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Press Releases


Connecticut Department of Public Health announces new streamlined permit/licensing process for food vendors


CONTACT:     Chris Boyle, Director of Communications

                        (860) 706-9654 –


HARTFORD, Conn— The Connecticut Department of Public Health is pleased to announce a cooperative, “first-in-Connecticut” policy of reciprocal permits and licenses for itinerant food vendors (food trucks). Permit reciprocity is intended to streamline a permit/licensing process that can be onerous to merchants and regulators alike: one where food trucks need to apply for and obtain licenses or permits from each local health agency in which they plan to prepare, offer, and/or serve food, even if only for a few hours or a day.


“This reciprocal agreement will allow food trucks licensed by one of the participating local health agencies to forgo the license/permit fee in other participating jurisdictions for their routine itinerant food vending,” said DPH Commissioner Manisha Juthani, MD. “DPH has partnered with local health directors and industry representatives to develop this streamlined process.”


Commissioner Juthani added that a statewide database has been developed and allows local health officials to access permit information and inspection records of itinerant food vendors from other participating local health agencies. DPH has set up a webpage for itinerant food vendors that includes information on the participating local health agencies and what food truck operators need to do prior to selling food in a town outside of the jurisdiction of the health department that originally permitted and inspected the truck’s food service operation.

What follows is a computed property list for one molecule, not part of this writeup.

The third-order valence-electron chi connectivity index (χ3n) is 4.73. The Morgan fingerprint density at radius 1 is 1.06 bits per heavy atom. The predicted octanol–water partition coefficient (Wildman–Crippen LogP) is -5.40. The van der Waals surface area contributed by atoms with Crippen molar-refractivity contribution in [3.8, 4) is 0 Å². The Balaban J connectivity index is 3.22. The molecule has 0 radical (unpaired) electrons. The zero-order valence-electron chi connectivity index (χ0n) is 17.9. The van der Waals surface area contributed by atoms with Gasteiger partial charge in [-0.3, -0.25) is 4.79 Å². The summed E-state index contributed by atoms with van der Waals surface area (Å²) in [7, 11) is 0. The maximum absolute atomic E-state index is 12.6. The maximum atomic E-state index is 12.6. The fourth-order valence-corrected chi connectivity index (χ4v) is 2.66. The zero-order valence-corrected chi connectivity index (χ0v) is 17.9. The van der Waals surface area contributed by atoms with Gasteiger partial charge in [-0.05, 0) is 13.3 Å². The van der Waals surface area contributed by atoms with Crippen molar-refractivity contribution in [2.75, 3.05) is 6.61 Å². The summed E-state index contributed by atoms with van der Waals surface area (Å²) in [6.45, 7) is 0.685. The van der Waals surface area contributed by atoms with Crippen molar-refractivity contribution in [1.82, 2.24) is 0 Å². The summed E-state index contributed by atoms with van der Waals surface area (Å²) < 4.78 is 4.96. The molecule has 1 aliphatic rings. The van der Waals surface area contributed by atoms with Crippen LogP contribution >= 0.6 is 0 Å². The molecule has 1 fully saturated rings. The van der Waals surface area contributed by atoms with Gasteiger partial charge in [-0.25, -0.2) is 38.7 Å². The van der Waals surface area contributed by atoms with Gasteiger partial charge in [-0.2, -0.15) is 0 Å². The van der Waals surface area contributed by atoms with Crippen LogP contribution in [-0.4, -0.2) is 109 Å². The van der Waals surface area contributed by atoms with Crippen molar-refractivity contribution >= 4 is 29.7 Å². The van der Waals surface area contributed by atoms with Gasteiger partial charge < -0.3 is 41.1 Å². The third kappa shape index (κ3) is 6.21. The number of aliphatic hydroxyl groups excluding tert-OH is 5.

“Local health agencies who choose to participate in the reciprocal licensing agreement will work with their boards or chief elected officials to sign onto a Memorandum of Understanding that defines their roles and responsibilities,” Commissioner Juthani said.


Currently, 14 local health jurisdictions in Connecticut have signed the MOU. Central to the agreement is the stipulation that reciprocal licensing allowing food trucks to prepare, offer or serve food in any of the participating jurisdictions applies to Health permits and licenses only, and the itinerant food vendor still needs all other local permits required by the town, such as parking, fire, and zoning. Local health agencies will retain the right to conduct inspections at their discretion.


Additionally, this agreement does not change any permitting or other approval requirements for temporary food service establishments, such as when a food truck is operating at a fixed location at an event such as a carnival, circus, public exhibition, festival, celebration, or similar transitory gathering.


“There is a FAQ page for merchants and local health officials to assist in applying this new process. We expect this project will grow and that more local health departments and districts will participate in the near future,” Commissioner Juthani said.